Army's 'Anthrax Tower' Still Stands, Sentry to Germ's Longevity

In the 1950s and 60s, the seven-story building at this U.S. Army base outside Annapolis stood at the center of a burgeoning biological weapons program, producing anthrax for bombs, aerosols and other delivery systems.

Now, the sealed building stands as a silent reminder to the persistence of the deadly bacterium.

Samples of anthrax spores found in Senate Majority Leader Tom Daschle's office were tested in the laboratories here of the U.S. Army Medical Research Institute of Infectious Diseases, said AMRIID spokeswoman Caree Vander Linden.

It was here 40 years ago, that scientists working with primates first started exploring how much anthrax it would take to kill a person. Huge brewing pots that look like those found in today's microbreweries were used to produce large quantities of anthrax slurries, said Norman Covert, former Fort Detrick installation historian and public affairs chief.

When President Richard Nixon signed a 1969 executive order ending the offensive biological weapons program, the usefulness of the Anthrax Tower — officially known as building 470 — came to an end. Specialists tried three times in the late 1960s and early 1970s to decontaminate it, with no success.

"When it gets into spore form it can hide just about anywhere," Covert said of anthrax.

Electric frying pans with a solid form of the compound paraformaldehyde were placed throughout the building then heated, releasing clouds of poisonous gas inside the sealed structure. Bacteria, similar to anthrax, were left inside to serve as "markers" indicating whether the gas worked.

"But, because it was anthrax, they could only say that it was 99.9 percent safe," Covert said, adding that everything inside the building had potentially been exposed to the microscopic bacterium.

In the cracks crisscrossing a concrete floor or in a building's ventilation system, the bacterium can wait, dormant, for years until it finds its way into a warm, moist environment like the mucus membrane of a human.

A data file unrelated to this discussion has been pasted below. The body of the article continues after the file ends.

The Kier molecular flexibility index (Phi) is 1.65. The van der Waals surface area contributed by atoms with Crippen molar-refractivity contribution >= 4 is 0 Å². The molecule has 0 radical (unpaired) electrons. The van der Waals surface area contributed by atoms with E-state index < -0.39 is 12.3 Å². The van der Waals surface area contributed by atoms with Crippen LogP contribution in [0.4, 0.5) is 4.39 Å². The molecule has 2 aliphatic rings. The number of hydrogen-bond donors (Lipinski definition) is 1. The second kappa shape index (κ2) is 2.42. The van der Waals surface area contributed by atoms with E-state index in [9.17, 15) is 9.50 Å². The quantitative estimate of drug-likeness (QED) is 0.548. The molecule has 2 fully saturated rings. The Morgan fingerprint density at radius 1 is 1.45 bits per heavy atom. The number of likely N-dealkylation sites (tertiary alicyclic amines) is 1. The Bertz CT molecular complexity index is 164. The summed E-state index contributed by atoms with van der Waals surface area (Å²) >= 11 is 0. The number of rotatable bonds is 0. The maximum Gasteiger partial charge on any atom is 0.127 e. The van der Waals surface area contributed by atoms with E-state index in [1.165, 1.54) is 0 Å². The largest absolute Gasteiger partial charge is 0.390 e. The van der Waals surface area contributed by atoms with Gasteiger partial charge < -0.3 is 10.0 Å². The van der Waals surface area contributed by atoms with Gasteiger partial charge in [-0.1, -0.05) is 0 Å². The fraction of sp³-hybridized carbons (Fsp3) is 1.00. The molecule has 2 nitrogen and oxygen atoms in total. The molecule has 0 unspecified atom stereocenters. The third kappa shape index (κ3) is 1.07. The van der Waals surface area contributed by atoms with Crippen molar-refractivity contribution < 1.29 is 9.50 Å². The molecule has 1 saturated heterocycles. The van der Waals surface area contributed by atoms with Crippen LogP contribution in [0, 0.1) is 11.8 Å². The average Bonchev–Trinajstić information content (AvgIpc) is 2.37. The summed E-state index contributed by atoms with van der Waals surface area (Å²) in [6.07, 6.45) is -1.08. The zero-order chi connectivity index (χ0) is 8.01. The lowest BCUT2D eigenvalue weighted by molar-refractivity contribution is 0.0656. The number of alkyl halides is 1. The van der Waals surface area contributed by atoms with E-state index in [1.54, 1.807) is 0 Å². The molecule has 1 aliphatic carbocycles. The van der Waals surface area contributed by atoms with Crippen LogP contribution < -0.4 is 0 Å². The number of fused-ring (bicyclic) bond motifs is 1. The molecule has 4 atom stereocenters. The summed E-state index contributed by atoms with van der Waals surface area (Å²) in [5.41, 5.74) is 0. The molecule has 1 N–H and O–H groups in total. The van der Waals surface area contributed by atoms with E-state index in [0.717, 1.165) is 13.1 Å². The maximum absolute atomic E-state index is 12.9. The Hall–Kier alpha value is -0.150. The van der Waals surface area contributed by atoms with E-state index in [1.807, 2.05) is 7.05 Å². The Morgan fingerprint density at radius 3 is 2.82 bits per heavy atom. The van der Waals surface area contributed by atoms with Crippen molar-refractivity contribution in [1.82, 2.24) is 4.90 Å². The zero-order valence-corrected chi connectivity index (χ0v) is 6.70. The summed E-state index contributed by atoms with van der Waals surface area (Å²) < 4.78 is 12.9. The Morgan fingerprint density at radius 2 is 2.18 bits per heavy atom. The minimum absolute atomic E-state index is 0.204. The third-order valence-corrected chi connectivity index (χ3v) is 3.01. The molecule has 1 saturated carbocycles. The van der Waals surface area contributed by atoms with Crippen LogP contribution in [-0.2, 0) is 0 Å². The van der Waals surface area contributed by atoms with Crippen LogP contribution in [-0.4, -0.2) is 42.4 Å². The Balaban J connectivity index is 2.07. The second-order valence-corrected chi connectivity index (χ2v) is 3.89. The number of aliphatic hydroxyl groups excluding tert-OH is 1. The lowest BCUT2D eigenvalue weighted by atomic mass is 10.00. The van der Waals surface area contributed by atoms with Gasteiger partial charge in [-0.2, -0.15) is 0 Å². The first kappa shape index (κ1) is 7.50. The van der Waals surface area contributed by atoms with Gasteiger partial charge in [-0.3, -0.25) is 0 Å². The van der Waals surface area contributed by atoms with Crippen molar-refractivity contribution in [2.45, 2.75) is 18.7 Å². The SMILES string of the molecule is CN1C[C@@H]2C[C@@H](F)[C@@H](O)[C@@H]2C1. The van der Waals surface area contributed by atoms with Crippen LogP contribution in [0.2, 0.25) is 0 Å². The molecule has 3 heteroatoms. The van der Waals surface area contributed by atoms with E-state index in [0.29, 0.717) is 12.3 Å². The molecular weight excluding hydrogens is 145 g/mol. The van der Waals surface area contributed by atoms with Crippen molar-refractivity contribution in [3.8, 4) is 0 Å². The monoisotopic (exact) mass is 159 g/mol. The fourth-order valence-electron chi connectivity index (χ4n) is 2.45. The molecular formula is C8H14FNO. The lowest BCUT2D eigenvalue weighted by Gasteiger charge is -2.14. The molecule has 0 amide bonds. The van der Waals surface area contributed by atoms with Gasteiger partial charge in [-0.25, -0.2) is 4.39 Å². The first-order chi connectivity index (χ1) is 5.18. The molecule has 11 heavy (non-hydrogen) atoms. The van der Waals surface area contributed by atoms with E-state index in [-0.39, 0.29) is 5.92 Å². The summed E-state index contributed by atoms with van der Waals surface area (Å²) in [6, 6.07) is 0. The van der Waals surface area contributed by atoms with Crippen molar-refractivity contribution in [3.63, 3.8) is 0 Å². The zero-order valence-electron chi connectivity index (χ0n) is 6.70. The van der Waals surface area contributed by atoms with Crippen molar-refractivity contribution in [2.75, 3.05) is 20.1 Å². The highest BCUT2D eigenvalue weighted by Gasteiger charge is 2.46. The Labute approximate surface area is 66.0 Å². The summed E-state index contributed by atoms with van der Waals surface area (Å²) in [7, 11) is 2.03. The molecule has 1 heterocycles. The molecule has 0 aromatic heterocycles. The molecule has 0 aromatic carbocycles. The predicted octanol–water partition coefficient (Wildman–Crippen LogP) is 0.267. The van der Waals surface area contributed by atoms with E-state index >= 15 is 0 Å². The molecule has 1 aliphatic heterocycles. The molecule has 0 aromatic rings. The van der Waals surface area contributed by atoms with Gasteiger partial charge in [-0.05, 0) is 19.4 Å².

During the tower’s heyday, two Fort Detrick workers died from inhalation anthrax, the same form of anthrax that has been blamed in the recent deaths this month of an American Media Inc. worker in Florida and two postal workers in Maryland. The first Detrick anthrax casualty was a microbiologist in 1951, and the other, an electrician, in 1958, said Covert.

Since the building, with catwalks instead of floors, would not be easily converted to another purpose and the threat of anthrax can not be totally eradicated, it has stood unused for decades.

"The only way it could be torn down would be to capsulize and implode it," said Covert.

Responsibility for the building now falls to the National Cancer Institute, which took over nearly 70 acres of facilities surrounding the tower in 1976.

The NCI-Detrick research facilities have been a popular tour destination for groups from the former Soviet republics to see how investment made in biological weapons programs can be converted to productive and positive ventures.

Today the facility conducts groundbreaking research in the race to cure cancer and AIDS, but at the center, the Anthrax Tower "is like a big museum," said Covert. "It doesn't represent any danger to anyone."

Capitol News Service Contributed to this report.